Thursday, March 02, 2017

HDR on the forest floor

HDR on the Forest floor

I visited the Tahune Air Walk and forest on a largely bright (summer) sunny day, but rainforests are typically dark (shaded) places on the forest floor. Shouldn’t a sunny day be a better time to photograph?

The answer is NO! The dynamic range of light (the range in strength of illumination, from darkest to brightest) on a sunny day is significantly higher on the sunny day, The bright splashes of foliage where shafts of full sun light is reflected many times brighter than the nearby glom of full shadow, yet there is detail there also. Whilst our eyes can handle this situation a camera and the dynamic range it can capture will probably be a lot less than required.  Typically you will your photo will have correctly exposed (or maybe slightly overexposed foliage behind dark silhouettes of tree truck of overhanging vegetation. On an over cast day this difference is much narrower, and you are much more likely to get a decent picture.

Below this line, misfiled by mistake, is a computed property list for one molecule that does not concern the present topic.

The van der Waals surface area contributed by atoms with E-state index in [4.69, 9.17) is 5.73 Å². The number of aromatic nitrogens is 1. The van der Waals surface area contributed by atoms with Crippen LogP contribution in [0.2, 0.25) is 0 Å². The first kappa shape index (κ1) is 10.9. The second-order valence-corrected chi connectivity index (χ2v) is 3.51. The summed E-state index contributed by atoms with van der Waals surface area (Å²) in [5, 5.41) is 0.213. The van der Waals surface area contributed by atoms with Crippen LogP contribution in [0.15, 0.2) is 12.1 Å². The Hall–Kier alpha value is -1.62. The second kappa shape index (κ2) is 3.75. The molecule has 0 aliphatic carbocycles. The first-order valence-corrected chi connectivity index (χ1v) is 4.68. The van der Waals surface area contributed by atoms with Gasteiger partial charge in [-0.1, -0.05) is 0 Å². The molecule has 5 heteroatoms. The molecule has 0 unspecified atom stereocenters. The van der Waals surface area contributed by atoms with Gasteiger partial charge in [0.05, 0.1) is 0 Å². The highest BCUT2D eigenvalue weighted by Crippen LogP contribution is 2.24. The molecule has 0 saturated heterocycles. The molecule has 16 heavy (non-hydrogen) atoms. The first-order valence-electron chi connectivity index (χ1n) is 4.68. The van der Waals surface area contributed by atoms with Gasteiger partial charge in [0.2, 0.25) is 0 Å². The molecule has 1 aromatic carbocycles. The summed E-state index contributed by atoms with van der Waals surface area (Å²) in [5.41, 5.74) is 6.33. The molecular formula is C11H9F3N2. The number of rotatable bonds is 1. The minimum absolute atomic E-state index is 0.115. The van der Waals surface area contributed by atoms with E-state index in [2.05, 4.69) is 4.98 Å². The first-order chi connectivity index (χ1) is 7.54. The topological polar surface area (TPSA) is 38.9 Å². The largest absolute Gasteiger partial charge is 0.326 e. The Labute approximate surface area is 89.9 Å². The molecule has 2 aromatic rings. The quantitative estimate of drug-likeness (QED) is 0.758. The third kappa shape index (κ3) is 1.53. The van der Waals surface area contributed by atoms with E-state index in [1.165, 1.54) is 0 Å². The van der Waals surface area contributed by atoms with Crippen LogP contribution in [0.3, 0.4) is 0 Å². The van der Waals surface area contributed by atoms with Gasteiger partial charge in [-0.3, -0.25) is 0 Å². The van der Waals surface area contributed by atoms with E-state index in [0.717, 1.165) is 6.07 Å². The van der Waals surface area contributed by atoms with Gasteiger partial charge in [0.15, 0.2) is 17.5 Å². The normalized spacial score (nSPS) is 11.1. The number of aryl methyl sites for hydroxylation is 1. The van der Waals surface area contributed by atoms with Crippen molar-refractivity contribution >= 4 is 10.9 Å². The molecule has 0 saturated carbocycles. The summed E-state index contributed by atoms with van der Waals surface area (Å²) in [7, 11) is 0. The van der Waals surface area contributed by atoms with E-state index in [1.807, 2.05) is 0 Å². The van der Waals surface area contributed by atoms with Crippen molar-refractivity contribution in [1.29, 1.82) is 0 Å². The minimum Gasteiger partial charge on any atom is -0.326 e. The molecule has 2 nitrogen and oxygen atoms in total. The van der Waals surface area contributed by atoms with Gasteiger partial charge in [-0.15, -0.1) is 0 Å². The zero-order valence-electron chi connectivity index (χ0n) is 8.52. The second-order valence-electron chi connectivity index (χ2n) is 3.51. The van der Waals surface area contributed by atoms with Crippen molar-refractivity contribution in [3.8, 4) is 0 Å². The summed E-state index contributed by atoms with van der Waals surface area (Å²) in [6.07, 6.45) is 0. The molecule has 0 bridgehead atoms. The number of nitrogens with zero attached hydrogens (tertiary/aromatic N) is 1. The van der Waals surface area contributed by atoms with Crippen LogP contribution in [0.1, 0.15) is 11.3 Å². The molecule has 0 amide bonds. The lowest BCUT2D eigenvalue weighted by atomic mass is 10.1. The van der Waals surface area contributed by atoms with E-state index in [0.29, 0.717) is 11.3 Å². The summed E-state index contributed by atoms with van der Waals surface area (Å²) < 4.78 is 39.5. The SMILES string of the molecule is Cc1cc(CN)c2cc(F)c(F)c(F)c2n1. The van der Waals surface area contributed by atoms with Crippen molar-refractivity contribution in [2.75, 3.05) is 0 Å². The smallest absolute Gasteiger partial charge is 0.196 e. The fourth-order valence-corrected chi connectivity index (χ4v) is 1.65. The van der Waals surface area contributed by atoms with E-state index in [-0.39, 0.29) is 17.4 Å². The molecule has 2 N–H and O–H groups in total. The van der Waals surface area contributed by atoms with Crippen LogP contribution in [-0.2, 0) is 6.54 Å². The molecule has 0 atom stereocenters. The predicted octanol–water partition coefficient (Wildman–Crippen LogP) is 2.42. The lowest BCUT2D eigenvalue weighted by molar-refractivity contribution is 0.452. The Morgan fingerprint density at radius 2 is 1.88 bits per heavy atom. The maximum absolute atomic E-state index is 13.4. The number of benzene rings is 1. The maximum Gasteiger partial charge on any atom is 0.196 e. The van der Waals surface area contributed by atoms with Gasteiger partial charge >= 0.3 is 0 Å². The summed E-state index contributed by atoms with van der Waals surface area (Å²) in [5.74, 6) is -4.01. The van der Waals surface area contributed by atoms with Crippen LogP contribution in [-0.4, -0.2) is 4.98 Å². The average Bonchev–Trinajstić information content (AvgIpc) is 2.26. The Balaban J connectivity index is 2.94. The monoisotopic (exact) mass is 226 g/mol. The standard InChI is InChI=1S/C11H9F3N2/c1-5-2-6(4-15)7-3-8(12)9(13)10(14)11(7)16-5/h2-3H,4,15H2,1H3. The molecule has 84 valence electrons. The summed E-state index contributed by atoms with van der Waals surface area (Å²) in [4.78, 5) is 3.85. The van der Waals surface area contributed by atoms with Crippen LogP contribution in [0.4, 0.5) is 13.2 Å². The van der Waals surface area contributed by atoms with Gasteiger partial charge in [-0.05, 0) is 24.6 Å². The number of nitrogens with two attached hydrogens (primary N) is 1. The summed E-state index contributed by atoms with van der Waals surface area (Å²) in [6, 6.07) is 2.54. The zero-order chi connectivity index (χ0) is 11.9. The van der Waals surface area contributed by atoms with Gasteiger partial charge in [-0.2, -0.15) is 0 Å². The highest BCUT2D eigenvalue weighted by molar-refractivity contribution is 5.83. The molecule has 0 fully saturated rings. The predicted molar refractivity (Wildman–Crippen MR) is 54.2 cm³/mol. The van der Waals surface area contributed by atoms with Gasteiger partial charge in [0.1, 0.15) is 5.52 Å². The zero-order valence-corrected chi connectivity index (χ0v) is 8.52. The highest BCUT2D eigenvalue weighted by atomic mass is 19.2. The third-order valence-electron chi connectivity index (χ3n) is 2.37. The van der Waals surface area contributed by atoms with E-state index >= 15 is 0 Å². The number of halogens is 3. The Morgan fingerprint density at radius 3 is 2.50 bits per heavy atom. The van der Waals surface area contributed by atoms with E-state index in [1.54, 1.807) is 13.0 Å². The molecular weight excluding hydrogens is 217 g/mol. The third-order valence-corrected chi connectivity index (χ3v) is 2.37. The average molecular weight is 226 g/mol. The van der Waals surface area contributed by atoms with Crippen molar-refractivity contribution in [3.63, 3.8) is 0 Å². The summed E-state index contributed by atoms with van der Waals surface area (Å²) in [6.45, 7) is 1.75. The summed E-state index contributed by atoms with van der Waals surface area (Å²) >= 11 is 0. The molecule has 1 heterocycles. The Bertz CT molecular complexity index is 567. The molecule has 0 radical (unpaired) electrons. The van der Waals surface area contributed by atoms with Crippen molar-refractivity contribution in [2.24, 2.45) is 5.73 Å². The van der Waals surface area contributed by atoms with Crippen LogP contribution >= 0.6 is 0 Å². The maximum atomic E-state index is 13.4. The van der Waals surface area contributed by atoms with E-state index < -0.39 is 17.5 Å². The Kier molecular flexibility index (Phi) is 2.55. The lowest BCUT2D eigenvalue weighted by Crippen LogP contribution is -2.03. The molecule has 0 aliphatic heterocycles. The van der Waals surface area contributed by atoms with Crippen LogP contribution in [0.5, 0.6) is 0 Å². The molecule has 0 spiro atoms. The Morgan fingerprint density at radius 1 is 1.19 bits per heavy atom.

imageSo it seemed logical that this is a perfect opportunity for getting better images with a set of bracketed images (using EV steps, see screen capture on the right) and HDR post processing these images. Here I am using lightroom and the NIK software add in which has worked fine. The resulting HDR image does manage to get the shadow detail and preserve (not over expose) the colour of the foliage. I is much closer to what I remember seeing (and feeling). There is a lot that can be done at the post processing stage and this is usually referred to a tone mapping, how the extra illumination and colour detail is mapped back into the colour image and this is where HDR can get its bad name because you you can push the colour, local contrast and other aspects into very surreal and painterly abstractness. I am becoming a fan of NIK HDR Efex and their realistic presets (either balanced of deep) because they stay closed to my expectations.

I have returned to using lightroom to mamage photos on my HP Spectre and definite use two organization tools, Colour (eg. I flag bracketedimage sets with yellow) and then I stack the original images together. Thus reducing the clutter or many images that are the same.

I also have gone one step further in this image and used OnOne 10’s enhance and magic eraser to reduced the impact of a dead fern frond in the upper right and also detail filter to reduce overall digital noise, but keep as much detail as possible.

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